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Topic Title: Periodic proof test
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Created On: 25 March 2013 02:05 PM
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 25 March 2013 02:05 PM
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Gelo86

Posts: 1
Joined: 25 March 2013

Dear All,
I have a question regarding periodic proof test required by the Standard IEC 61511.
In particular about a proof test of a valve.

It is possible monitor the movement of a process valve and consider the result of this movement as a result of the proof-test of the valve?
 25 March 2013 03:44 PM
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StewartTaylor

Posts: 99
Joined: 18 January 2003

Not quite sure I understand your question. It is commonplace to move a valve, either part-stroke or full stroke as part of testing. How much diagnostic cover you can claim for the action depends on how much attention you pay (measure/monitor/record/compare) to the dynamics of the movement and on what the application requires, e.g. simple full-stroke movement or tight shut-off to a particular degree

There are a various partial/full stroke testing methods, involving things from simple mechanical stops (or none) to monitoring position/pressure profile signatures.

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 04 April 2013 03:04 PM
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iie63674

Posts: 79
Joined: 17 May 2006

I would say no. A proof test, by definition, will reveal all faults so that the equipment can be returned to an 'as new' condition. Unless the valve is fully cycled under full working pressure, I don't see how that can be achieved.
 05 April 2013 12:54 PM
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StewartTaylor

Posts: 99
Joined: 18 January 2003

That's why we consider imperfect testing. It's mostly not practical to shut the plant down often enough to do all tests as full tests under operating conditions and in a plant of any complexity you'd need to start and stop it many times to test all trips under demand conditions.

Not to mention the fact that the only way to FULLY test (following your argument) is to repeatedly take the plant to a hazardous state. So accept imperfect testing and define your mission time (effectively time to overhaul) based on the residual faults after your 'proof test'.

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Reality is that which, when you stop believing in it, doesn't go away.
 05 April 2013 01:45 PM
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iie63674

Posts: 79
Joined: 17 May 2006

Well, the definition from 61508-4 is:
periodic test performed to detect dangerous hidden failures in a safety-related system so that, if necessary, a repair can restore the system to an "as new" condition or as close as practical to this condition
The standard does explain that it can be necessary to provide alternative means of ensuring safety while a proof test is perfomed. While it recognises that not all faults can be detected, it states that 100% detection should be the objective. See for example the Note:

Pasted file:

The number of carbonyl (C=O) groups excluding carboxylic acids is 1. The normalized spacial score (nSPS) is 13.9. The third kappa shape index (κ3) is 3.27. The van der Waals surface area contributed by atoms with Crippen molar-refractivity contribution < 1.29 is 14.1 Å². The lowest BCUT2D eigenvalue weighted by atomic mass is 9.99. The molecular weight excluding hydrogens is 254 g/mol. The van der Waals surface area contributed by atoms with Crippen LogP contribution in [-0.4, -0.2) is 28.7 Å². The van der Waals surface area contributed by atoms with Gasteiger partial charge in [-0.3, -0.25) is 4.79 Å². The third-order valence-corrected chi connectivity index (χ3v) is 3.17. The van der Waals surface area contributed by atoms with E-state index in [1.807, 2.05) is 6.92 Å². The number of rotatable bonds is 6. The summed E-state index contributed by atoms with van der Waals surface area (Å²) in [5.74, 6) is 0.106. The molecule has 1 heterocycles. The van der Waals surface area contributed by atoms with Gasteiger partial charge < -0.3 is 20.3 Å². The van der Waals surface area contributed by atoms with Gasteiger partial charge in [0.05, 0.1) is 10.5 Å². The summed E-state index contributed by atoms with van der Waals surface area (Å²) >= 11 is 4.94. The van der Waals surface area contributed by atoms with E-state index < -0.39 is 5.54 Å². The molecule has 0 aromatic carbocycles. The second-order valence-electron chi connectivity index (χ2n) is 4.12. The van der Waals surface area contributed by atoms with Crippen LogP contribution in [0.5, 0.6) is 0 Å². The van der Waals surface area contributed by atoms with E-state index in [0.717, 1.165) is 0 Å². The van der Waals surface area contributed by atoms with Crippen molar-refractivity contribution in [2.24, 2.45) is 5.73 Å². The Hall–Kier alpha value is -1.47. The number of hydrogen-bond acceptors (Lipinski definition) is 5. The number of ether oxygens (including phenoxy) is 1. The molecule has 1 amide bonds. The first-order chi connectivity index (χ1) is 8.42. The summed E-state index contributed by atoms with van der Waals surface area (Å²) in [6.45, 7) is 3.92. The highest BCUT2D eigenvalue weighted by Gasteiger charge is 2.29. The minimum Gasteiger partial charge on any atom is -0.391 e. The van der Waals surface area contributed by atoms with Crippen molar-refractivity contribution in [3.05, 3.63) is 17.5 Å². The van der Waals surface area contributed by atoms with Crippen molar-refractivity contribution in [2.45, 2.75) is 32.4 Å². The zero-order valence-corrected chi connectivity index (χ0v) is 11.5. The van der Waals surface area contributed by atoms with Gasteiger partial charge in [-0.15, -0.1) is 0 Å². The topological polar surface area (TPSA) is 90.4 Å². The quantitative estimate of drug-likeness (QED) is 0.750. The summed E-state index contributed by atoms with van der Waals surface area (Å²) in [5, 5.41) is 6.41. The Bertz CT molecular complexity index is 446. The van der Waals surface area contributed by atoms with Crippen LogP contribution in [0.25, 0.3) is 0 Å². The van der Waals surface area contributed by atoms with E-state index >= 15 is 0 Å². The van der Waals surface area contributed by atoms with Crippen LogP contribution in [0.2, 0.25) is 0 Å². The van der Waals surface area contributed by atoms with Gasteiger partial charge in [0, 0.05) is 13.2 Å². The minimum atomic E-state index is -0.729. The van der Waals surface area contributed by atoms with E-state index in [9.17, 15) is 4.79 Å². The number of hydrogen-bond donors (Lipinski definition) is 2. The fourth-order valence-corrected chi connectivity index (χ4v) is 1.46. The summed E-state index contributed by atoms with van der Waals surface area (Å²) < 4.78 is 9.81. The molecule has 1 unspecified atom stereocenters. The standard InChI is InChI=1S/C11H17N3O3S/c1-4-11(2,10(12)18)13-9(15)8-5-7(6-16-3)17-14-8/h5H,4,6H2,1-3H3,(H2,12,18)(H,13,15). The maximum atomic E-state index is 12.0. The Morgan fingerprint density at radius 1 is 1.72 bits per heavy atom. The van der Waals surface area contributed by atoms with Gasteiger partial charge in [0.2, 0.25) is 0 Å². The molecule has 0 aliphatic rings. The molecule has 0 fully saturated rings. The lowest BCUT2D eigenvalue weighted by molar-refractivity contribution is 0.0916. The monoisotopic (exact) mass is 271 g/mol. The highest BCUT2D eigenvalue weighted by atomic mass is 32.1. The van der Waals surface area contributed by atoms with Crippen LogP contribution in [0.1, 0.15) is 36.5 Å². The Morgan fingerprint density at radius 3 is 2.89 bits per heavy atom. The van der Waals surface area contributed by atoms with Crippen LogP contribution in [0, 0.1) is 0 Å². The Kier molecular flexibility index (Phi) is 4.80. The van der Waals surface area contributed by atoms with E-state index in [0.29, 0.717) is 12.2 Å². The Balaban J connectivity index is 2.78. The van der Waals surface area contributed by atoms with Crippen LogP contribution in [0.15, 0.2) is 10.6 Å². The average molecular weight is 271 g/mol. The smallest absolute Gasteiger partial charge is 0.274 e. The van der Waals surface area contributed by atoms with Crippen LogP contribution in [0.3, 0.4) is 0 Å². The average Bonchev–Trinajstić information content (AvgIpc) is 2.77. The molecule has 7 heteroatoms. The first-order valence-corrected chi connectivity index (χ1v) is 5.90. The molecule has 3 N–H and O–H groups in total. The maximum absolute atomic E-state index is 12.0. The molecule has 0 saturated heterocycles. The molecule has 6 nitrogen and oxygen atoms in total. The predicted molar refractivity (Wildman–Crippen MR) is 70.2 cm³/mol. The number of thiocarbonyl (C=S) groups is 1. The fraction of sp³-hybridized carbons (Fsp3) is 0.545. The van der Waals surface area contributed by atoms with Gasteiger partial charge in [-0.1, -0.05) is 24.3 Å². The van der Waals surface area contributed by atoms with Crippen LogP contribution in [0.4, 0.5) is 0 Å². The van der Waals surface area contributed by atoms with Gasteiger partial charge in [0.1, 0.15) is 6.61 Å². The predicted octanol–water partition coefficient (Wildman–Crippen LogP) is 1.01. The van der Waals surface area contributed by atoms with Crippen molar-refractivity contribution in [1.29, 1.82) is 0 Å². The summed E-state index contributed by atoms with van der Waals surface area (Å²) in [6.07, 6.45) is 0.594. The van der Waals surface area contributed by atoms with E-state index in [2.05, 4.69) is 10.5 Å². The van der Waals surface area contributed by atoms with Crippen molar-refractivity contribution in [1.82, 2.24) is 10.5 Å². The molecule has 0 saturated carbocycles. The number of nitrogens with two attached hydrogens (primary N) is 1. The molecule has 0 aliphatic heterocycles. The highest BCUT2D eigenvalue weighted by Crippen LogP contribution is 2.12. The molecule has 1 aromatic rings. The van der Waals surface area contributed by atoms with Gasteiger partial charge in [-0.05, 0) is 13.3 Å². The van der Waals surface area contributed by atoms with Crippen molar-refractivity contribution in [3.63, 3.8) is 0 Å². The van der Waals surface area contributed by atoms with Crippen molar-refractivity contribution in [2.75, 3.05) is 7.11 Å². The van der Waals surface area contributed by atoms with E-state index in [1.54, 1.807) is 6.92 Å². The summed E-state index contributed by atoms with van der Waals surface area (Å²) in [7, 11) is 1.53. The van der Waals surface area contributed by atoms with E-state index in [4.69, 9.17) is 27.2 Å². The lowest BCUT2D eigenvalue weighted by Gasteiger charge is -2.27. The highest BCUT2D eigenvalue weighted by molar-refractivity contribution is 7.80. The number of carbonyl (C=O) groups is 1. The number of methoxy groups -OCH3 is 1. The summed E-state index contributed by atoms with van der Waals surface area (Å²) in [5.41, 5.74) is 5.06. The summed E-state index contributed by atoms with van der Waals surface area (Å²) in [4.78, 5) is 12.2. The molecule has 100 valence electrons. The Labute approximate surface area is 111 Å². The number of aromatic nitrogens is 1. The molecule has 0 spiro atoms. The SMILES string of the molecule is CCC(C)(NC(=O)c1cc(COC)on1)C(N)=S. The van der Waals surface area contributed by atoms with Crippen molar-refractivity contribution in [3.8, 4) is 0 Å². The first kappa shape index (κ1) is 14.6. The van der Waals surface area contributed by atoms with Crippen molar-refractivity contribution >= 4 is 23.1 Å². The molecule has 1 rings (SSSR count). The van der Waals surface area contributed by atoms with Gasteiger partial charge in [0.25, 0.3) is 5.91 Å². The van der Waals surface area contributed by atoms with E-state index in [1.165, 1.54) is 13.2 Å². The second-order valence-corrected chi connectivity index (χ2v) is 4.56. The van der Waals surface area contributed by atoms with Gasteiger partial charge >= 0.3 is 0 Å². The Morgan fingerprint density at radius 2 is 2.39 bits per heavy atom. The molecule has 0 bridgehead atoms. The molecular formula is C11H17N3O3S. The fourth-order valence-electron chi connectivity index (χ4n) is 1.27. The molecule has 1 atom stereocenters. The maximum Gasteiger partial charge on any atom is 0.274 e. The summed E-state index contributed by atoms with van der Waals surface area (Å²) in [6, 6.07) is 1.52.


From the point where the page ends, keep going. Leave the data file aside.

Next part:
For complex elements, an analysis may need to be performed in order to demonstrate that the probability of hidden dangerous failure not detected by proof tests is negligible over the whole life duration of the E/E/EP safety related system.
 05 April 2013 07:05 PM
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StewartTaylor

Posts: 99
Joined: 18 January 2003

Fine.

Whole life of the system= mission time (overhaul is to 'as new' condition either by replacement of components or complete refurbishment)

Therefore nothing in what you've cited contradicts what I said.

As a matter of interest, do you actually operate any kind of plant of any size, or are you just reading standards? If you do, what do your company say about multiple shutdowns every few months (one for every valve, contactor etc; otherwise at least some are not tested under 'real trip' conditions)? I know several members of the IEC61508 committee - they're smarter than that. They recognise the limitations of working with real-world plant and equipment.

Even if you actually do test under dangerous fault (not normal operating) conditions on a regular basis you will still not detect all possible faults - 100% cover is a fantasy; it's like an ideal gas - and there's also a perfectly good argument that says that operating under stress increases the chance of failure next time.

And testing under those conditions at regular intervals would create more hazards than it protects against. So you do the analysis, you work out your test coverage, and you limit your mission time accordingly.

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Reality is that which, when you stop believing in it, doesn't go away.
 08 April 2013 03:23 PM
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iie63674

Posts: 79
Joined: 17 May 2006

Stewart, I can't disagree with your pragmatic approach, but the OP was asking about proof testing, not diagnostic coverage or periodic testing, and my intent was to reply to his question.

All too often I see sytems in which the designer has confused periodic functional testing with proof testing, and as a result claims too high a SIL.
The systems for which I have responsibility have an architecture that allows full proof testing to take place without stoppages or dangerous situations.
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